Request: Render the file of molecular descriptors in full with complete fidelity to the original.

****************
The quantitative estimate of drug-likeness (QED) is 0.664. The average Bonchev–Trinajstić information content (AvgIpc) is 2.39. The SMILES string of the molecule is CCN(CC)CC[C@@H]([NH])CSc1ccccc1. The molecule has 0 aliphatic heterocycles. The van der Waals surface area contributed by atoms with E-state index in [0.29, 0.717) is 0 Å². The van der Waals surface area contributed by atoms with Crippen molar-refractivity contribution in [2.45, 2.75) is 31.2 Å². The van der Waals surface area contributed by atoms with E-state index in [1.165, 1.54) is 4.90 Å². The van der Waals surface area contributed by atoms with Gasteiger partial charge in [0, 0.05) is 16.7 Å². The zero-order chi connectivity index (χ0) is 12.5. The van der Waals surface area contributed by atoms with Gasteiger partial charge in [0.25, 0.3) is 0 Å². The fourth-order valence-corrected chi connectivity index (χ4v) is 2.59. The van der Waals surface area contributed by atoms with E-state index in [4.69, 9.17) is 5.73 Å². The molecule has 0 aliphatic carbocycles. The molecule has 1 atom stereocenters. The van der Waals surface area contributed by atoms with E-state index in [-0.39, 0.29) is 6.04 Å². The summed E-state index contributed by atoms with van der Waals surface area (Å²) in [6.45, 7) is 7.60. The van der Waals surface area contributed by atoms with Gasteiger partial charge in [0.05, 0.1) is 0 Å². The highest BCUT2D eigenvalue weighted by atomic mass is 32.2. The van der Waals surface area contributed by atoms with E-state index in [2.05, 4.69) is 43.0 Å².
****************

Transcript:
The quantitative estimate of drug-likeness (QED) is 0.664. The average Bonchev–Trinajstić information content (AvgIpc) is 2.39. The SMILES string of the molecule is CCN(CC)CC[C@@H]([NH])CSc1ccccc1. The molecule has 0 aliphatic heterocycles. The van der Waals surface area contributed by atoms with E-state index in [0.29, 0.717) is 0 Å². The van der Waals surface area contributed by atoms with Crippen molar-refractivity contribution in [2.45, 2.75) is 31.2 Å². The van der Waals surface area contributed by atoms with E-state index in [1.165, 1.54) is 4.90 Å². The van der Waals surface area contributed by atoms with Gasteiger partial charge in [0, 0.05) is 16.7 Å². The zero-order chi connectivity index (χ0) is 12.5. The van der Waals surface area contributed by atoms with Gasteiger partial charge in [0.25, 0.3) is 0 Å². The fourth-order valence-corrected chi connectivity index (χ4v) is 2.59. The van der Waals surface area contributed by atoms with E-state index in [4.69, 9.17) is 5.73 Å². The molecule has 0 aliphatic carbocycles. The molecule has 1 atom stereocenters. The van der Waals surface area contributed by atoms with E-state index in [-0.39, 0.29) is 6.04 Å². The summed E-state index contributed by atoms with van der Waals surface area (Å²) in [6.45, 7) is 7.60. The van der Waals surface area contributed by atoms with Gasteiger partial charge in [0.05, 0.1) is 0 Å². The highest BCUT2D eigenvalue weighted by atomic mass is 32.2. The van der Waals surface area contributed by atoms with E-state index in [2.05, 4.69) is 43.0 Å².